Although recent protests marking the 41st anniversary of Roe v.Wade show that the "life issue" still has traction, the birth control debate changes the question from whether or not life begins at conception, to whether or not life actually begins with intention.
Fruitful Evangelicals and Catholic celibates truly seem to regard the intention to engage in sex as tantamount to reproduction. Why? Because sex without the risk of reproduction in a deity-sanctioned marriage is, frankly, just sex for the sake of sex. And that's the wrong kind of sex. That's what anti-contraception activists are essentially saying: Sex without reproductive consequences is bad. God wants us to be fruitful.
That is, unless sex leads to unwed mothers and unwanted pregnancies or, even worse, to abortions. Yet, if abortion is immoral, then contraception should be a great idea. Right?
Wrong. Contraception is practically a pre-emptive abortion and, therefore, against God's intention that sex begets. If you beget outside of marriage, you were probably intent on just having a little fun. And pregnancy in those cases is God's happy little punishment for indulging in the flesh. Evangelicals like it the same way the Puritans liked the stockade.
That is the religious subtext of Huckabee's comments -- women who don't have husbands must self-regulate when they get horny. Just say no to your libido! And don't rely on the government to provide you a "safety net" -- either with mandated access to birth control before conception or through the welfare state after it. If you do transgress, you must pay.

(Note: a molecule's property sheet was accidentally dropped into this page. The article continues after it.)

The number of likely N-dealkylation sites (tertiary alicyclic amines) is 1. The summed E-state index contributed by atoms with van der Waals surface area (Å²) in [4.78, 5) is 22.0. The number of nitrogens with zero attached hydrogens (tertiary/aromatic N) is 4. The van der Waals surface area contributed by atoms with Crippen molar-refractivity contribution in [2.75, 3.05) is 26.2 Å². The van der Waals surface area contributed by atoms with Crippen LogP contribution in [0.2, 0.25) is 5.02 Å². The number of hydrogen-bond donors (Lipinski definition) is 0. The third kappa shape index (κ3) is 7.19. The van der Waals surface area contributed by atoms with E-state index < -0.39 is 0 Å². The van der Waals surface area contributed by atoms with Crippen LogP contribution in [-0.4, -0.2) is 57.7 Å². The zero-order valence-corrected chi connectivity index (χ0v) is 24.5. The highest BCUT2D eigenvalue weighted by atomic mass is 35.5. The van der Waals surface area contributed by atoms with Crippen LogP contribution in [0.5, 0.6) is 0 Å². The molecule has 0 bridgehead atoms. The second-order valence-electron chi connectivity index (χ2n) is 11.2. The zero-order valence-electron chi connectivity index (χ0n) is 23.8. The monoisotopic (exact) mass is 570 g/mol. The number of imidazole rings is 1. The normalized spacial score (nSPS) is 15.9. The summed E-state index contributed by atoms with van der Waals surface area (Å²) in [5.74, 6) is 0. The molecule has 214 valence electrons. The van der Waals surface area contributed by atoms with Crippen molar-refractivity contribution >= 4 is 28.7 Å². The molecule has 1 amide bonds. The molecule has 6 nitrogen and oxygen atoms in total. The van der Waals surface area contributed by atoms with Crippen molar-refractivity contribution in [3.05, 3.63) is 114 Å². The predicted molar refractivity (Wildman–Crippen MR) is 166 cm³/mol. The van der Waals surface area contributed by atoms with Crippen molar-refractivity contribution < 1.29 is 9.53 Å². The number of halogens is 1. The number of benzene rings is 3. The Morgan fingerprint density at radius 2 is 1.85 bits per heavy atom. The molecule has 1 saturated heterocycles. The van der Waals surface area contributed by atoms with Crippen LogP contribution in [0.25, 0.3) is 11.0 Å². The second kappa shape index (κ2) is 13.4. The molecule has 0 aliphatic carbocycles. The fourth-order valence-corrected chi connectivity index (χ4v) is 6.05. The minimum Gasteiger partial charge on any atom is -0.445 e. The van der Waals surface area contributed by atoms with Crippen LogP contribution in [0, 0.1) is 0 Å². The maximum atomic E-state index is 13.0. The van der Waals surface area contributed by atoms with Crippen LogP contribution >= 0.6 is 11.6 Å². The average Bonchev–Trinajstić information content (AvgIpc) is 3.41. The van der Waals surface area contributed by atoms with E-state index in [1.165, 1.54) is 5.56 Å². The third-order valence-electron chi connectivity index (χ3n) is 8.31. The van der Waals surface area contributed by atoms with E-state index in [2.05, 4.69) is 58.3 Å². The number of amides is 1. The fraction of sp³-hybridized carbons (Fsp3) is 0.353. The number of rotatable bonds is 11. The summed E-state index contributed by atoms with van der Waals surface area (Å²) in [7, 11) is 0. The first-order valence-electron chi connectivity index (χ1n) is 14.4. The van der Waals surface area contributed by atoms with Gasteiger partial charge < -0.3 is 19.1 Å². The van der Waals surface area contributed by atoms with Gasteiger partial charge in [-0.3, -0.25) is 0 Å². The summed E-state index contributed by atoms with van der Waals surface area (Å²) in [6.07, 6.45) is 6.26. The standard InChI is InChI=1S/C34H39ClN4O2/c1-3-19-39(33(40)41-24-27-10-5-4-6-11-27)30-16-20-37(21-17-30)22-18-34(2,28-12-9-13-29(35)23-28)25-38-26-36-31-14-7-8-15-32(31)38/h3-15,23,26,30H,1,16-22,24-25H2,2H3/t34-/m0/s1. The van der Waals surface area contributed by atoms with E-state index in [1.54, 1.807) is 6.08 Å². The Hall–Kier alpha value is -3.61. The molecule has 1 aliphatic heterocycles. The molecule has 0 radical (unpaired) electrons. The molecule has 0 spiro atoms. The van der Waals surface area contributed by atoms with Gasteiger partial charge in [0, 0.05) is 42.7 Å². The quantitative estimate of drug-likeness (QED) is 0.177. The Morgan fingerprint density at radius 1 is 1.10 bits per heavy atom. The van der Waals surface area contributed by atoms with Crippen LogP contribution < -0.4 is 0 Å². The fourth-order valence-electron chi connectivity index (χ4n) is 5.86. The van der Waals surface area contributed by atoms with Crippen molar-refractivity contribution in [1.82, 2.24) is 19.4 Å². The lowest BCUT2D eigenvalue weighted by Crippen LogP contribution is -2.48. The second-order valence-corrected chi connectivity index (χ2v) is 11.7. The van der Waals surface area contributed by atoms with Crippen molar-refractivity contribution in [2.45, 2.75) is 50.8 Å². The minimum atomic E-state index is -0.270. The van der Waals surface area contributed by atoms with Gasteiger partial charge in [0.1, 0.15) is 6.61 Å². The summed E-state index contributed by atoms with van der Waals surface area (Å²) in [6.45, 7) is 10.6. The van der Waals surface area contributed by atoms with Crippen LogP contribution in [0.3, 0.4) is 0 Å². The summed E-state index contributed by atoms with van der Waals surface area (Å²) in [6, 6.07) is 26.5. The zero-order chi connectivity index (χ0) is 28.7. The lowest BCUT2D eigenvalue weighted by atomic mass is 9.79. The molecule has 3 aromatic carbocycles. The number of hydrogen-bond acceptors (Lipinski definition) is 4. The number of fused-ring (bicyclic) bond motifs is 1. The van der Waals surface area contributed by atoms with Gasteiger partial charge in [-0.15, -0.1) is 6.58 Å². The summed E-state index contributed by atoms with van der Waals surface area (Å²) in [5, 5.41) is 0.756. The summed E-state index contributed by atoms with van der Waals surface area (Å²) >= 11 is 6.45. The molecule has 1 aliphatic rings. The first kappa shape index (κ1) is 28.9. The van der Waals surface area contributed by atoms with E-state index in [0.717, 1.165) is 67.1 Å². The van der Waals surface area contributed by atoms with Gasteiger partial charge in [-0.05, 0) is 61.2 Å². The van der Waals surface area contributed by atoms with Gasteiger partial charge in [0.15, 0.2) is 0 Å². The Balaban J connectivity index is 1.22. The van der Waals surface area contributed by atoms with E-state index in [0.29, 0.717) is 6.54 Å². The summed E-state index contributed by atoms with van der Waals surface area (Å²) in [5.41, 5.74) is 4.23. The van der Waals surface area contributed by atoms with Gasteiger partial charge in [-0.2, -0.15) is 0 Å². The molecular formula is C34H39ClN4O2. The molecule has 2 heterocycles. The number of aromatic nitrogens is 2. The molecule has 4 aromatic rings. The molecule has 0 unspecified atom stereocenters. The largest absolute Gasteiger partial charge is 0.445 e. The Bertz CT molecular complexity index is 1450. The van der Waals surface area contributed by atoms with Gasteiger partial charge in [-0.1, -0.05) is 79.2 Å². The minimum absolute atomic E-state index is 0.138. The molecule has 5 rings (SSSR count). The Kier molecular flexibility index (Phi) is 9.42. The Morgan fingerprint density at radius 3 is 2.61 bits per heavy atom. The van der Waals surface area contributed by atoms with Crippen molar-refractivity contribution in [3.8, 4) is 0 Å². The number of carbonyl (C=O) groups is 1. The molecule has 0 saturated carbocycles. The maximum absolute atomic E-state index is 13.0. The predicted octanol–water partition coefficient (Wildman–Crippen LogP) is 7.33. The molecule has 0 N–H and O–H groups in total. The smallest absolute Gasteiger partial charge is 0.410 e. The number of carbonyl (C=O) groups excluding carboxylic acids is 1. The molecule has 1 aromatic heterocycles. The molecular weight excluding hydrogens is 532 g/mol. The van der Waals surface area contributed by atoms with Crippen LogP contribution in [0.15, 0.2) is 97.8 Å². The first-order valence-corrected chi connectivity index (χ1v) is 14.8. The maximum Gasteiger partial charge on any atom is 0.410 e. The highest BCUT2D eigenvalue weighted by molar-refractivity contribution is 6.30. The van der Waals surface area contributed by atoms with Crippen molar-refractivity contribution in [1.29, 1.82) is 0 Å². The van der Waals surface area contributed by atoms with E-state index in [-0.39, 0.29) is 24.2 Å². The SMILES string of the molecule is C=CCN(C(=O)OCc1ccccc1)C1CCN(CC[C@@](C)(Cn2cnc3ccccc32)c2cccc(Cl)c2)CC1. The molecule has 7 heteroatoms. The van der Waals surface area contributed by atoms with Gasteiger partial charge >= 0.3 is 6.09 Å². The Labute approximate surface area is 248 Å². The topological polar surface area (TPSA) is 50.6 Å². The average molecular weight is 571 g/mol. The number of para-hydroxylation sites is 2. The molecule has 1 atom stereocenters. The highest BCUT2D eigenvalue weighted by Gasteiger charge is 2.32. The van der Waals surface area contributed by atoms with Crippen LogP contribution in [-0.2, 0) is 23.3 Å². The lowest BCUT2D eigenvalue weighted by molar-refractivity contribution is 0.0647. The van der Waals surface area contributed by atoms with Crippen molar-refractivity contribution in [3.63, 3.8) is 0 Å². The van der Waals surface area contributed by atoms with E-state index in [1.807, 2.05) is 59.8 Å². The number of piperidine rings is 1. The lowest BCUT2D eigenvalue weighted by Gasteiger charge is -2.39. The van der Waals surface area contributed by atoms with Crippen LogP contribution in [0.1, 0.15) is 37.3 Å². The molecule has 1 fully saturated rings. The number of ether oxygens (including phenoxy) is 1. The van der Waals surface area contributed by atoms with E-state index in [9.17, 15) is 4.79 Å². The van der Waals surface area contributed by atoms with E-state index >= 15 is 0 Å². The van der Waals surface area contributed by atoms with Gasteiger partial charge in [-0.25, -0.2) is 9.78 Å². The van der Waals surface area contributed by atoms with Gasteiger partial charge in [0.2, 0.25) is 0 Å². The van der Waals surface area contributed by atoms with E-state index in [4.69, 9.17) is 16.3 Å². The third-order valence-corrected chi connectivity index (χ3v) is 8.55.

Although women rightly feel targeted by this increasingly bizarre, archaic battle over birth control, the larger war is about God's plan for sex. It doesn't matter that declining birthrates around the globe are inexorably linked to rising standards of living. Or that giving a woman control over how often or when they conceive expands their opportunities, improves their lives and renders "libido control" a non-issue. Or that millions upon millions of men have benefited mightily from women's willingness to take on that responsibility -- one made so much easier by the advent of The Pill.
A small cadre of religious conservatives may want women to control their libidos instead of using contraception. But as the polling shows, the overwhelming majority of Americans refuse to look that gift horse in the mouth.